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San Mateo County Assessor-Clerk-Recorder-Elections
Shape the Future. Vote!

Official Election Site of San Mateo County

MARK CHURCH, Chief Elections Officer & Assessor-County Clerk-Recorder

Youth Vote


youth vote


The 26th Amendment was ratified in 1971 and gave 18-20 year-olds the right to vote.


  • The 26th Amendment stemmed from the expressed resentment of youth that they were old enough to serve in Vietnam but not old enough to have a say about the elected officials that sent them there.  

  • The 26th Amendment experienced the fastest ratification in history, and granted the right to vote in all elections to 11 and a half million 18-20 year olds.

  • The 1972 Election was the first Presidential election in which 18 year olds could vote and 55% of 18-24 year old eligible voters cast ballots.

The 26th Amendment to the U.S. Constitution states:


Section 1. The right of citizens of the United States, who are eighteen years of age or older, to vote shall not be denied or abridged by the United States or by any State on account of age.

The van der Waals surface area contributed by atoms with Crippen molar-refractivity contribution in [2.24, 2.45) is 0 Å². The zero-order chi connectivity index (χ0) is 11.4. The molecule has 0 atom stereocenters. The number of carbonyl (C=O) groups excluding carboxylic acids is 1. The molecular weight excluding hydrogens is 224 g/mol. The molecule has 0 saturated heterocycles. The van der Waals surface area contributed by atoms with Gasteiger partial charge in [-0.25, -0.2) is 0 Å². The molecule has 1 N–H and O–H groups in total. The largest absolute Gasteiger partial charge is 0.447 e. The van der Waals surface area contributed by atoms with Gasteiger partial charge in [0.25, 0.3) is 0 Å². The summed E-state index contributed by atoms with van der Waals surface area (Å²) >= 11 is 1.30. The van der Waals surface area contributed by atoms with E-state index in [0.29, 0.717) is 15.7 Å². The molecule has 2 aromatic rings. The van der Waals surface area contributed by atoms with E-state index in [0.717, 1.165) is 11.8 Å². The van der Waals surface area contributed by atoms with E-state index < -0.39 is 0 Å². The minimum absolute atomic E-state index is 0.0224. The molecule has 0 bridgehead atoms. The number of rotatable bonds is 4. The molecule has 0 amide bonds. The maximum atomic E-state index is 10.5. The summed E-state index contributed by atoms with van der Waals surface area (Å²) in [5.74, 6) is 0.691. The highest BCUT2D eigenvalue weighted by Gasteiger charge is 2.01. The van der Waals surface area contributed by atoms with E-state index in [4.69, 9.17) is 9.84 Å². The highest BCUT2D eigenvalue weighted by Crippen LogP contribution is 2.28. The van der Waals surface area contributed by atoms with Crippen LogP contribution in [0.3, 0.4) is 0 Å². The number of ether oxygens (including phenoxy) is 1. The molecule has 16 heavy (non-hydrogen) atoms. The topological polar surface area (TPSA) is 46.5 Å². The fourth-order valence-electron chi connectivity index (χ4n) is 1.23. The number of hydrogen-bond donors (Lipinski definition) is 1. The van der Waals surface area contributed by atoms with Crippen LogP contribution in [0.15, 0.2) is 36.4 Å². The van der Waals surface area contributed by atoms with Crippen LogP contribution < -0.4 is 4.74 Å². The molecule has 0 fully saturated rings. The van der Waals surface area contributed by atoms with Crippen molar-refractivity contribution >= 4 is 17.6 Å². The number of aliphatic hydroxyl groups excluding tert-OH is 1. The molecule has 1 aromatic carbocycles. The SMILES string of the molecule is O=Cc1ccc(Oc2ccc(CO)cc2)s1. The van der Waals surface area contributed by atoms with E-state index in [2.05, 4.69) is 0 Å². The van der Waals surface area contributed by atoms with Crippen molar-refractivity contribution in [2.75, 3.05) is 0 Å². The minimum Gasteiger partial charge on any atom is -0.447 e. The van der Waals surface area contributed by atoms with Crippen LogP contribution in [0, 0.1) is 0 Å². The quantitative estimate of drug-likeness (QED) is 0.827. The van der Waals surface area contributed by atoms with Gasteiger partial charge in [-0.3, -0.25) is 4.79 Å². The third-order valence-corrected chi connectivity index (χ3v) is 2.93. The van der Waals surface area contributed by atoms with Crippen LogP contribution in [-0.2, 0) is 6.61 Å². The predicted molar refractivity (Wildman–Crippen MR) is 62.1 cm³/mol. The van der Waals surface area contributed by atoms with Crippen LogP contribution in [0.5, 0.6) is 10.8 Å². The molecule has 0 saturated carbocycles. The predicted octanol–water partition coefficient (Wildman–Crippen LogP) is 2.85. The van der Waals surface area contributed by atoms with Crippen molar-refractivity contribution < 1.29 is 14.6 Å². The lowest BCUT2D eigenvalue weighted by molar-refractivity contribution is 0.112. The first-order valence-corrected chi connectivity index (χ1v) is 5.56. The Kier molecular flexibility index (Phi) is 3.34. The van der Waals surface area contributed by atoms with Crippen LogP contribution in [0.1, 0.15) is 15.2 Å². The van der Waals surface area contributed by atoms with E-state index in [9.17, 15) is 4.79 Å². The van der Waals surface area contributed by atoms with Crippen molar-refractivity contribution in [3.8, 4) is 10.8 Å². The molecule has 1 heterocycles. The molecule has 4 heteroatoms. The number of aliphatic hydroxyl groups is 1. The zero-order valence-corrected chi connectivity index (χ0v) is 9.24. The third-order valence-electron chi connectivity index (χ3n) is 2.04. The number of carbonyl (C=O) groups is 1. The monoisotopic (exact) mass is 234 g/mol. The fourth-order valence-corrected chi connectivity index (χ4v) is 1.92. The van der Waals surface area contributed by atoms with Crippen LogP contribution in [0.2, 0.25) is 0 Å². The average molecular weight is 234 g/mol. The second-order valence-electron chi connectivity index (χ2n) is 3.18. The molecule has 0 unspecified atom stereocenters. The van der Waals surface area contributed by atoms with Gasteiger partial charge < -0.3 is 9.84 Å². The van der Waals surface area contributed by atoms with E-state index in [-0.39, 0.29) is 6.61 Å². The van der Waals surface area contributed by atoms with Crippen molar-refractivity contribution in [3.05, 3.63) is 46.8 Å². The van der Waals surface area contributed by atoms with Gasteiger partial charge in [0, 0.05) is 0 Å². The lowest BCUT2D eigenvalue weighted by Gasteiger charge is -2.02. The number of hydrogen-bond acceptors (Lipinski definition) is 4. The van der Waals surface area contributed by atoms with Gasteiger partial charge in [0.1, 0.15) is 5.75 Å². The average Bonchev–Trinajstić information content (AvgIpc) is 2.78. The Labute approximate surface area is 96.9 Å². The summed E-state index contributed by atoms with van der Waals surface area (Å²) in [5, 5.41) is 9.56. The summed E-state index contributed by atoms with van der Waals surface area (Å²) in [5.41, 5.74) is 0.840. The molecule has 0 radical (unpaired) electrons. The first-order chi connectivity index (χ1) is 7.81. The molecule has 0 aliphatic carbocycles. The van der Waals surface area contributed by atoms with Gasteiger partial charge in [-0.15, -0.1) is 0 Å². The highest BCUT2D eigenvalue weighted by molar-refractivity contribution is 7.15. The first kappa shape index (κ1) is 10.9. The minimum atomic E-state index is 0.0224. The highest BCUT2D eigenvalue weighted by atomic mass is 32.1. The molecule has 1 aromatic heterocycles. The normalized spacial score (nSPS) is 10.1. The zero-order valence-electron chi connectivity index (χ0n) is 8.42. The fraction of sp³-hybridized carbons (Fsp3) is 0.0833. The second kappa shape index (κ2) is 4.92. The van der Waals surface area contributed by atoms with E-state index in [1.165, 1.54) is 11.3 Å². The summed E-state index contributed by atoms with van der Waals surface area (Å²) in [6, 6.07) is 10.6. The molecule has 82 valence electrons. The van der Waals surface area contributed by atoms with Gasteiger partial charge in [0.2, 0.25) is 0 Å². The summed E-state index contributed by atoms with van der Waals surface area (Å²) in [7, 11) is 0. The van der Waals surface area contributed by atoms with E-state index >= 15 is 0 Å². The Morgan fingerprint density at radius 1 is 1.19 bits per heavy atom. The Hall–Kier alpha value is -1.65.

Section 2.  Congress shall have power to enforce this article by appropriate legislation.


young VoterYouth voter turnout in the United States during recent national elections


  • Nationally, youth (18-24 years old) voter turnout in 2004 was 47%, compared to 66% for persons age 25 and over --- a difference of 19 percentage points.

  • Nationally, youth (18-24 years old) turnout in 2008 was 49%, compared to 66% for voters 25 and older.

  • California: turnout of 18-24 year old citizens in the 2004 Election was 45%, compared to 65% for voters 25 and older --- a difference of 20 percentage points.

  • California: turnout of 18-24 year old citizens in the 2000 Election was 19%, compared to 47% for persons over 25 --- a difference of 28 percentage points.

  • California: turnout of 18-24 year old citizens in 1972 (Presidential Election) was 63%, compared to 37% in 2000 and 45% in 2004. So, compared against 1972, youth voting in 2004 is down significantly (18 percentage points), but there was an increase of 8 percentage points from 2000 to 2004 so maybe things are trending upwards.